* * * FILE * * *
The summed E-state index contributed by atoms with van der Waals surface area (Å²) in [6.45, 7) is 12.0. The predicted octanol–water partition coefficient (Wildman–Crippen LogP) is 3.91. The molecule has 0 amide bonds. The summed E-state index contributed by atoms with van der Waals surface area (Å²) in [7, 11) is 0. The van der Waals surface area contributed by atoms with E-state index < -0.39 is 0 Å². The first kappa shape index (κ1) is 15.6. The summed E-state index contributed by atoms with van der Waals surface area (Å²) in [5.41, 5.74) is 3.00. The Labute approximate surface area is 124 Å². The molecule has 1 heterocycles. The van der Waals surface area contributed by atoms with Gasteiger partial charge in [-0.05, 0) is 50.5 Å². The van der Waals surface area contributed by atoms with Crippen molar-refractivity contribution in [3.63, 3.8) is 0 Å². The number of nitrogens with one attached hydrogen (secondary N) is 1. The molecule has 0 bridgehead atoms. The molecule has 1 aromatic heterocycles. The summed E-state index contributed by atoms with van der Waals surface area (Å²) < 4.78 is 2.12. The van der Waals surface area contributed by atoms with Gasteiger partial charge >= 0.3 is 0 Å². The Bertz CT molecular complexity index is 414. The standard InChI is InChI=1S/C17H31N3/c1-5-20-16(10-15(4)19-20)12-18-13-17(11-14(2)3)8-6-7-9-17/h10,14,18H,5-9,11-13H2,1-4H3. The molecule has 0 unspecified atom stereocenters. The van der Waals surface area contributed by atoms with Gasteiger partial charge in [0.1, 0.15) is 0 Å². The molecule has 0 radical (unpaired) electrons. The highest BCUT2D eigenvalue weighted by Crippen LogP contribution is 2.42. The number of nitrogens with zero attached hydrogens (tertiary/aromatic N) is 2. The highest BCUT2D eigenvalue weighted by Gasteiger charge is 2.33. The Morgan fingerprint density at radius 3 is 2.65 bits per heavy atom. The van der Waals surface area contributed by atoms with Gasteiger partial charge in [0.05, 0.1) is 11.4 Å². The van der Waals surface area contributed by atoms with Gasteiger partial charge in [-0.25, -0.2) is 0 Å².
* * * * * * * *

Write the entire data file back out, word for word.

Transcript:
The summed E-state index contributed by atoms with van der Waals surface area (Å²) in [6.45, 7) is 12.0. The predicted octanol–water partition coefficient (Wildman–Crippen LogP) is 3.91. The molecule has 0 amide bonds. The summed E-state index contributed by atoms with van der Waals surface area (Å²) in [7, 11) is 0. The van der Waals surface area contributed by atoms with E-state index < -0.39 is 0 Å². The first kappa shape index (κ1) is 15.6. The summed E-state index contributed by atoms with van der Waals surface area (Å²) in [5.41, 5.74) is 3.00. The Labute approximate surface area is 124 Å². The molecule has 1 heterocycles. The van der Waals surface area contributed by atoms with Gasteiger partial charge in [-0.05, 0) is 50.5 Å². The van der Waals surface area contributed by atoms with Crippen molar-refractivity contribution in [3.63, 3.8) is 0 Å². The number of nitrogens with one attached hydrogen (secondary N) is 1. The molecule has 0 bridgehead atoms. The molecule has 1 aromatic heterocycles. The summed E-state index contributed by atoms with van der Waals surface area (Å²) < 4.78 is 2.12. The van der Waals surface area contributed by atoms with Gasteiger partial charge >= 0.3 is 0 Å². The Bertz CT molecular complexity index is 414. The standard InChI is InChI=1S/C17H31N3/c1-5-20-16(10-15(4)19-20)12-18-13-17(11-14(2)3)8-6-7-9-17/h10,14,18H,5-9,11-13H2,1-4H3. The molecule has 0 unspecified atom stereocenters. The van der Waals surface area contributed by atoms with Gasteiger partial charge in [0.1, 0.15) is 0 Å². The molecule has 0 radical (unpaired) electrons. The highest BCUT2D eigenvalue weighted by Crippen LogP contribution is 2.42. The number of nitrogens with zero attached hydrogens (tertiary/aromatic N) is 2. The highest BCUT2D eigenvalue weighted by Gasteiger charge is 2.33. The Morgan fingerprint density at radius 3 is 2.65 bits per heavy atom. The van der Waals surface area contributed by atoms with Gasteiger partial charge in [0.05, 0.1) is 11.4 Å². The van der Waals surface area contributed by atoms with Gasteiger partial charge in [-0.25, -0.2) is 0 Å².